We Who Seek Peace: Reflections on Respect for All Persons

by

Dominique Brown

Saint Mary’s College, First Year Student Welcome Prayer Service, August 26, 2021

The Lasallian Core Principle ‘Respect for All Persons’ is a lens by which to understand the challenges we face in our world today, the challenges that emerge and reside in our relationships with others. We are told that we must be kind to everyone in order to live in harmony, that we must placate conflict immediately or else we are lost. So for the sake of avoiding that battle, we tell each other that we must be unconditionally civil with everyone, by the logic that if everyone were polite enough to everyone else, we’d achieve peace, and there would be no battles to fight.

This may seem like a solution. Politeness, however, can fall short–or rather we fall short–when we hide behind politeness and cease to understand one another truly. Often our own discomfort with creating conflict leads us to overlook the whole person, overlook their points of view, and sometimes demand that we reject our own to keep things as they are.

Families Praying Together

Respect is different. Respect is not merely kindness in this regard. Respect understands that the way things are is not the end of the story. ‘Respect for All Persons’ is an active choice that lives and breathes within us. It was breathed into us by the Creator, God’s self. Respecting all persons is dedication to the totality of another: the whole person with layers of identity, racial identity, sexual identity, socioeconomic status, age, gender, education, religion and more.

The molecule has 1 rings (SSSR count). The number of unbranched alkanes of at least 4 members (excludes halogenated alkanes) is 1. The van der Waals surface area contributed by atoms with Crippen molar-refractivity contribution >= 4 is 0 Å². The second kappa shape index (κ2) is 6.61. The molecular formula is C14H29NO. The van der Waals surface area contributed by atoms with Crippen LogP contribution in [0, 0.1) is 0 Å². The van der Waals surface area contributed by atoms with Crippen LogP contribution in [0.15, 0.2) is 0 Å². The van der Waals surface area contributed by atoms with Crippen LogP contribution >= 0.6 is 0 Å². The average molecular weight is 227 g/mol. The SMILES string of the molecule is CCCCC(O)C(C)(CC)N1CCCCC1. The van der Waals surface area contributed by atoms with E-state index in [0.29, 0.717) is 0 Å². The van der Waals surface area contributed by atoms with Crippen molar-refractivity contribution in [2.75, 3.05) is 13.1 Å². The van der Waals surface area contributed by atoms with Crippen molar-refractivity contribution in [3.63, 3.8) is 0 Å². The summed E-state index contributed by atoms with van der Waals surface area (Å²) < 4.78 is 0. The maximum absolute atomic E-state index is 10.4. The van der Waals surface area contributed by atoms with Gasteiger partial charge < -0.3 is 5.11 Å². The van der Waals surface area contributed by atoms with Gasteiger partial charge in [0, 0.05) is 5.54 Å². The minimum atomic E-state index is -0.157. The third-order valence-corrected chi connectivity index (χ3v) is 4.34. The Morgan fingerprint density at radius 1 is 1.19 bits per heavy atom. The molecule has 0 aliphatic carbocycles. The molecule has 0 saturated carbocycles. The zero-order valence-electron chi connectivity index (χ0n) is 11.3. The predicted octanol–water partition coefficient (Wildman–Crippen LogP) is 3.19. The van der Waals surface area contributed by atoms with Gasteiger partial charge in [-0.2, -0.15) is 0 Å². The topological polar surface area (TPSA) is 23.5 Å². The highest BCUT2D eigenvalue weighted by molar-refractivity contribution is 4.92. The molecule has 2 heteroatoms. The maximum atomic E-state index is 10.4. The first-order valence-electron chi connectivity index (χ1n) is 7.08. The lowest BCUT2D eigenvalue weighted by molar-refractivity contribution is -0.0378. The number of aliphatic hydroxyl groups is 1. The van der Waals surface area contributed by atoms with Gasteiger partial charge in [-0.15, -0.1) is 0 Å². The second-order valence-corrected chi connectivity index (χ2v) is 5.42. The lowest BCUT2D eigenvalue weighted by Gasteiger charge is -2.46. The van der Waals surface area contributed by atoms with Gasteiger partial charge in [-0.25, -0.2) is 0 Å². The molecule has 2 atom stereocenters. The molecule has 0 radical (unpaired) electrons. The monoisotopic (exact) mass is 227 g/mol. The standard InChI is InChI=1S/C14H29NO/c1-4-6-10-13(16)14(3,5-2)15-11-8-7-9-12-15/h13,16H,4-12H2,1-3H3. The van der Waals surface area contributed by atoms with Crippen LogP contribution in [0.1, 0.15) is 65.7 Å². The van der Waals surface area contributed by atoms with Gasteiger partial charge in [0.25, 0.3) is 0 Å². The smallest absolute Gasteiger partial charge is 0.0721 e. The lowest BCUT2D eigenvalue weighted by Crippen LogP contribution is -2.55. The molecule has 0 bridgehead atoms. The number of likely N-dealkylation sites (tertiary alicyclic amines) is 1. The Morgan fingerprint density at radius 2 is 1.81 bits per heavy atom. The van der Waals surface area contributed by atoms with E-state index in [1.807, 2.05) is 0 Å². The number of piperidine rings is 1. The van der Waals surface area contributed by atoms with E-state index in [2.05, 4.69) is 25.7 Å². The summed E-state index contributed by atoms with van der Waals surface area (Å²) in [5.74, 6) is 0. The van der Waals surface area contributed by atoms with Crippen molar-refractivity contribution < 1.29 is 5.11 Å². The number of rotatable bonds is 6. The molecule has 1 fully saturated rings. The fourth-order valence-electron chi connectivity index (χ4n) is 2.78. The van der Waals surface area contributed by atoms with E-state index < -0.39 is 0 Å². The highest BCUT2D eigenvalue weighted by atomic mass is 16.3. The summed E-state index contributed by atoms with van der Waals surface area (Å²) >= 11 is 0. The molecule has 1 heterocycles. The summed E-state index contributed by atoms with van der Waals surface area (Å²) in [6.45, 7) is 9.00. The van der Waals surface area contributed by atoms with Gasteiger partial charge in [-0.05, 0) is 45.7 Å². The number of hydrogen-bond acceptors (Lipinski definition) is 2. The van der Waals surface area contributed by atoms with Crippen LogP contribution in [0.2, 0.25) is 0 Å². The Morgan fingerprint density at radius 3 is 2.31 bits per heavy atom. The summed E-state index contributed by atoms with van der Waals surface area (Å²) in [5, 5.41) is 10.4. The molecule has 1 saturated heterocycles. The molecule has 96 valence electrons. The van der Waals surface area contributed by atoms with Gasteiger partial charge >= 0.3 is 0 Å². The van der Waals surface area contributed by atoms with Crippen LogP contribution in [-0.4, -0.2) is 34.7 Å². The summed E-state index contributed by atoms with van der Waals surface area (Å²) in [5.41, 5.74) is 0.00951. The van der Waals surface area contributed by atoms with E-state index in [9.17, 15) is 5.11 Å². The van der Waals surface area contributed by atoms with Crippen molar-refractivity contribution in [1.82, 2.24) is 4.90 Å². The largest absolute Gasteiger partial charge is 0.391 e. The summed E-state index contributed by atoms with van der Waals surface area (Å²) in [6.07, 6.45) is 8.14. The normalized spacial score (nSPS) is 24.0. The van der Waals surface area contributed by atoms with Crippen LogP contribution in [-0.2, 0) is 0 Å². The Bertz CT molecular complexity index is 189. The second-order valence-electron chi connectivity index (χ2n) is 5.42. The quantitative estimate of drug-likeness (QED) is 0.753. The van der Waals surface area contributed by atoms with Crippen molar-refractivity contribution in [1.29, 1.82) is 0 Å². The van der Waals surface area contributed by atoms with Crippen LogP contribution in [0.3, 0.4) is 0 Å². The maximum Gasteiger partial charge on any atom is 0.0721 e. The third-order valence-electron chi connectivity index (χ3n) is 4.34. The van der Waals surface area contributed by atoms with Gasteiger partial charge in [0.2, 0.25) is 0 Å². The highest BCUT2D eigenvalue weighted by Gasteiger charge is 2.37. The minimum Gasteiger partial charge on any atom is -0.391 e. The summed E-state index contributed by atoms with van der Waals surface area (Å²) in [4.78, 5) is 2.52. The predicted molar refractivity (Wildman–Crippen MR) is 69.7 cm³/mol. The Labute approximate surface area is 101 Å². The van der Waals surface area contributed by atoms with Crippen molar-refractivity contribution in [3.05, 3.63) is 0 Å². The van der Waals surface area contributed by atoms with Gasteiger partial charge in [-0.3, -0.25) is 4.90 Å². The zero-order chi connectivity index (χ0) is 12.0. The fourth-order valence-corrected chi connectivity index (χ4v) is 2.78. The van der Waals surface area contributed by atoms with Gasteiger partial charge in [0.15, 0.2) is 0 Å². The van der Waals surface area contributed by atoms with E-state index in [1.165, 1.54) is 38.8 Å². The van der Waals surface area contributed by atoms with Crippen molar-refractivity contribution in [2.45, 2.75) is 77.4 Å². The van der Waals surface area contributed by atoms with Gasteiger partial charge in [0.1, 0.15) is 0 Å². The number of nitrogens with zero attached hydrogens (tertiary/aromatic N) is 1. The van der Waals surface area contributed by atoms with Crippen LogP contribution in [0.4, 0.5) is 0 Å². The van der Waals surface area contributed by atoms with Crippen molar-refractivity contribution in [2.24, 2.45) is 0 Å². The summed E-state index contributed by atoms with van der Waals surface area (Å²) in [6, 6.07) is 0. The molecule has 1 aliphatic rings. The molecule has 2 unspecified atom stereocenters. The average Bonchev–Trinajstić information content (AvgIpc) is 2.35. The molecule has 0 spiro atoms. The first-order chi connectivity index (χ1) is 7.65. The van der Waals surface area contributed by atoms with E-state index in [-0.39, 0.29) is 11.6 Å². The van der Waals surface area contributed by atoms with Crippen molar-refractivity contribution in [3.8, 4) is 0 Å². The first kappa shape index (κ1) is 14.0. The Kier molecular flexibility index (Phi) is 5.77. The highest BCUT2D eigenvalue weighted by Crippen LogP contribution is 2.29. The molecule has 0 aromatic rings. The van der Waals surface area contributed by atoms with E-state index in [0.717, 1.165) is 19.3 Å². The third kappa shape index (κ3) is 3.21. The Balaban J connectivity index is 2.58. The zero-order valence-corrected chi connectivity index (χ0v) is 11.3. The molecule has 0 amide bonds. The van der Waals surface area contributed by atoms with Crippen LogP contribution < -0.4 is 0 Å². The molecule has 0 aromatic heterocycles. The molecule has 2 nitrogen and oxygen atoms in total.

We are charged to respect all persons because if we continually opt for kindness without understanding as a solution to the very real and very serious realities that people in our world face, it would be the erasure of the true hardship that affects and shapes the people that we are, and the people that we seek to know. We owe it to one another to respect and dignify each human life.

The Blessing of Students

While we seek to understand how our preconceived judgements and learned behaviors can hurt other people and lead to conflict, we should bear in mind that ‘Respect for All Persons’ is not the complete absolving of those judgements. Just because we choose respect does not mean we automatically and perfectly unlearn the harmful ways we stereotype and box people in, limit them to whatever it is we think they should be.

Respect for all persons triumphs over these judgements by being practiced and nurtured. We can overcome a great barrier that we have mistakenly taken part in building. If we truly wish to meet one another as God so intended, our faith in God’s people must push us to act with respect.

Justice is faith in God’s people, and when we choose to respect God’s people, we are that much closer to that which we already know: human life is sacred, you and I are sacred in ways that we may never fully understand. May we find a way to live so that we are brought to a deeper understanding of one another as complex individuals, who seek truth, who seek love, who seek visibility, who seek peace.

____________________________

Photo credits: Haley Nelson


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